1. Asia Pacific Countries wish to copy Section 3(d)

The ET reports:

“More than 10 countries in the Asia-Pacific region are planning to adopt the much-debated provision which makes it difficult for drug makers to get patent protection for anything less than breakthroughs in pharmaceutical research. The provision describes what sort of pharmaceutical substance is worthy of a patent. The idea is to prevent companies from blocking the entry of cheaper rival products by passing off old medicines in new bottles as patent-worthy inventions.

Maldives, Pakistan, Sri Lanka, Vietnam, Indonesia, Malaysia and Bangladesh are actively considering adopting Section 3d of the Indian patent law. We get a lot of enquiries from a host of countries about the provision. The Philippines has already amended its law on similar lines, an official of the ministry of commerce & industries said. The nations that provided for patents for finished pharmaceutical products in 2005 now want greater flexibility in honouring their WTO commitments, Indian Pharmaceutical Alliance (IPA) secretary-general DG Shah said. “

One can’t help but be amused at the situation–the blind leading the blind!! While India is still figuring out what the term “efficacy” means, these brave countries have rushed in…..

Now we can all collectively engage with the various interpretative battles that loom around section 3(d)?

2. Novartis sues Ranbaxy in the US

Interestingly, as Ranbaxy fights Novartis in India in a litigation that is making international headlines, Novartis drags Ranbaxy to court in the US. This patent infringement suit follows a Para IV filing by Ranbaxy under the Hatch Waxman Act. The Business Standard Reports:

“Novartis, Europe’s third-biggest drugmaker, has sued Ranbaxy Laboratories to block sales of a generic version of the blood-pressure medicine, Diovan, in the US….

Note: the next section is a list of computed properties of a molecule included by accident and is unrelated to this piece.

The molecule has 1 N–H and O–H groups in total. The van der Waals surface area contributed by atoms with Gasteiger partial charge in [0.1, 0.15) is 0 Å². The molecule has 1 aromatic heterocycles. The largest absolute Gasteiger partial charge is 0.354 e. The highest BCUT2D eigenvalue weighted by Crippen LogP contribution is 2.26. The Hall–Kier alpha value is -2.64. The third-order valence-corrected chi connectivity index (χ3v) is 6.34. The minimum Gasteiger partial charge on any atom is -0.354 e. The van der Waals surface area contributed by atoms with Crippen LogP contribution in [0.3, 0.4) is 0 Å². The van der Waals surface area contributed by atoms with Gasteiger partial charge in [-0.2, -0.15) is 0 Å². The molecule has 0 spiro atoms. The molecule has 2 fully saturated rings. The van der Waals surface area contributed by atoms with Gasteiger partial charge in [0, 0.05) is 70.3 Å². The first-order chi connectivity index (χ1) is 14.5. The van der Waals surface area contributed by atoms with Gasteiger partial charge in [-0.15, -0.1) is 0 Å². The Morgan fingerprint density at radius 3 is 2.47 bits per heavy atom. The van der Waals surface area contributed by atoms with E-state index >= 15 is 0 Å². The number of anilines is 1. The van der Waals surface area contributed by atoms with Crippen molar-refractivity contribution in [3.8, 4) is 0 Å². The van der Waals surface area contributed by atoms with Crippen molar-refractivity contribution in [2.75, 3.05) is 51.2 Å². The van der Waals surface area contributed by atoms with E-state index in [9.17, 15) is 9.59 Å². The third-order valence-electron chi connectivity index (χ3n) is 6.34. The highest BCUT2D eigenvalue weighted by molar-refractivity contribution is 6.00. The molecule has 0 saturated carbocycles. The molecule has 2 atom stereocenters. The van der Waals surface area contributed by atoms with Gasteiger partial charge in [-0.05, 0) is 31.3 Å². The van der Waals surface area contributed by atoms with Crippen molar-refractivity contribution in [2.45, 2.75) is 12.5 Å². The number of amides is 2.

Ranbaxy, based in Gurgaon, originally agreed not to sell the drug until the patent expired. In June, it amended its application to say the patent is invalid, Novartis said in a complaint in the federal court in Newark, New Jersey. Novartis, based in Basel, Switzerland, said Ranbaxy “lacked a good faith basis’’ for its claim..”

ps: Many are surprised to hear that Ranbaxy is a party to the Novartis patent litigation in India. Not too surprising, since Ranbaxy was initially sued by Novartis , upon the grant of an exclusive marketing right (EMR) to Novartis in 2003. See post here.

3. “Pharma MNCs bullying govt with China sword?”

The Economic Times carries a condensed version of my earlier blog posting on the Novartis dispute and the need to move away from rhetoric towards a more constructive evaluation of section 3(d).

4. Recent article on Indian Patent Case (Bilcare) by American Law Professor:

Professor Sarnoff has recently posted an excellent article on SSRN dealing, in part, with an Indian patent case. Titled, “Bilcare, KSR, Presumptions of Validity, Preliminary Relief, and Obviousness in Patent Law”, the abstract is as below: